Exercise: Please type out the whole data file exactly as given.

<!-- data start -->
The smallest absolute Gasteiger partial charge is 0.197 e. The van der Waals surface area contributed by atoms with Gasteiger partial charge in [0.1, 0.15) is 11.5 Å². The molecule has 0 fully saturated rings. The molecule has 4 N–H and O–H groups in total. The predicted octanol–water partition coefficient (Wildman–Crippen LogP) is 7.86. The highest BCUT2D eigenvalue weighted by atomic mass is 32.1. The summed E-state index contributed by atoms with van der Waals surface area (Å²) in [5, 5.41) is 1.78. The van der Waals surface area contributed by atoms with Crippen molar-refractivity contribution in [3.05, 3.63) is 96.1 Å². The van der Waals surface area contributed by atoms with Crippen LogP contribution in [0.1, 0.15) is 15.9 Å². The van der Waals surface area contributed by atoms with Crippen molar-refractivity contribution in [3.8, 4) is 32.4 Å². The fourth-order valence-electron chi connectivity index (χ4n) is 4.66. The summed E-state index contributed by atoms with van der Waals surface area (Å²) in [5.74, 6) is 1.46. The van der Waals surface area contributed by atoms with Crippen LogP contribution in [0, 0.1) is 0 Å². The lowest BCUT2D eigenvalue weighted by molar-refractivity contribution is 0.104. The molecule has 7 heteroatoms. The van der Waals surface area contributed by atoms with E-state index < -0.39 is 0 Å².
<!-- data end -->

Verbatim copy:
The smallest absolute Gasteiger partial charge is 0.197 e. The van der Waals surface area contributed by atoms with Gasteiger partial charge in [0.1, 0.15) is 11.5 Å². The molecule has 0 fully saturated rings. The molecule has 4 N–H and O–H groups in total. The predicted octanol–water partition coefficient (Wildman–Crippen LogP) is 7.86. The highest BCUT2D eigenvalue weighted by atomic mass is 32.1. The summed E-state index contributed by atoms with van der Waals surface area (Å²) in [5, 5.41) is 1.78. The van der Waals surface area contributed by atoms with Crippen molar-refractivity contribution in [3.05, 3.63) is 96.1 Å². The van der Waals surface area contributed by atoms with Crippen LogP contribution in [0.1, 0.15) is 15.9 Å². The van der Waals surface area contributed by atoms with Crippen molar-refractivity contribution in [3.8, 4) is 32.4 Å². The fourth-order valence-electron chi connectivity index (χ4n) is 4.66. The summed E-state index contributed by atoms with van der Waals surface area (Å²) in [5.74, 6) is 1.46. The van der Waals surface area contributed by atoms with Crippen LogP contribution in [0, 0.1) is 0 Å². The lowest BCUT2D eigenvalue weighted by molar-refractivity contribution is 0.104. The molecule has 7 heteroatoms. The van der Waals surface area contributed by atoms with E-state index < -0.39 is 0 Å².